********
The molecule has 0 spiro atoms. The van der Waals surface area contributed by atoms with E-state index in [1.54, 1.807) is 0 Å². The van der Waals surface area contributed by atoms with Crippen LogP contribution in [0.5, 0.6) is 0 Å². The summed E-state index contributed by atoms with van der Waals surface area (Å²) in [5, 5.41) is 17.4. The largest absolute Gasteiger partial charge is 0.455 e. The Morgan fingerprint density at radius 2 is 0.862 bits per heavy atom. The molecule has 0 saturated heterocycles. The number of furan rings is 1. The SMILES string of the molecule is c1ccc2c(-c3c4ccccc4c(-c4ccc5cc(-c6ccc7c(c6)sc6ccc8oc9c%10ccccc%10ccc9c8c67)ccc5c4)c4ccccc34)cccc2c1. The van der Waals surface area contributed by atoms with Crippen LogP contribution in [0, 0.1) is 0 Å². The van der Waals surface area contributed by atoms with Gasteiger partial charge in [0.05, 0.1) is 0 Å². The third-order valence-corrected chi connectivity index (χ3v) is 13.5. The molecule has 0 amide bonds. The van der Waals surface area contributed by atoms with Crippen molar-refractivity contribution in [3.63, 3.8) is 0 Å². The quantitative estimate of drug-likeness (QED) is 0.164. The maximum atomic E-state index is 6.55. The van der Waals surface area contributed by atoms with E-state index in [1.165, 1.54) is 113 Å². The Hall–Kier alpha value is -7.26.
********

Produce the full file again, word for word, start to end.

The molecule has 0 spiro atoms. The van der Waals surface area contributed by atoms with E-state index in [1.54, 1.807) is 0 Å². The van der Waals surface area contributed by atoms with Crippen LogP contribution in [0.5, 0.6) is 0 Å². The summed E-state index contributed by atoms with van der Waals surface area (Å²) in [5, 5.41) is 17.4. The largest absolute Gasteiger partial charge is 0.455 e. The Morgan fingerprint density at radius 2 is 0.862 bits per heavy atom. The molecule has 0 saturated heterocycles. The number of furan rings is 1. The SMILES string of the molecule is c1ccc2c(-c3c4ccccc4c(-c4ccc5cc(-c6ccc7c(c6)sc6ccc8oc9c%10ccccc%10ccc9c8c67)ccc5c4)c4ccccc34)cccc2c1. The van der Waals surface area contributed by atoms with Crippen LogP contribution in [0, 0.1) is 0 Å². The van der Waals surface area contributed by atoms with Gasteiger partial charge in [0.05, 0.1) is 0 Å². The third-order valence-corrected chi connectivity index (χ3v) is 13.5. The molecule has 0 amide bonds. The van der Waals surface area contributed by atoms with Crippen molar-refractivity contribution in [3.63, 3.8) is 0 Å². The quantitative estimate of drug-likeness (QED) is 0.164. The maximum atomic E-state index is 6.55. The van der Waals surface area contributed by atoms with E-state index in [1.165, 1.54) is 113 Å². The Hall–Kier alpha value is -7.26.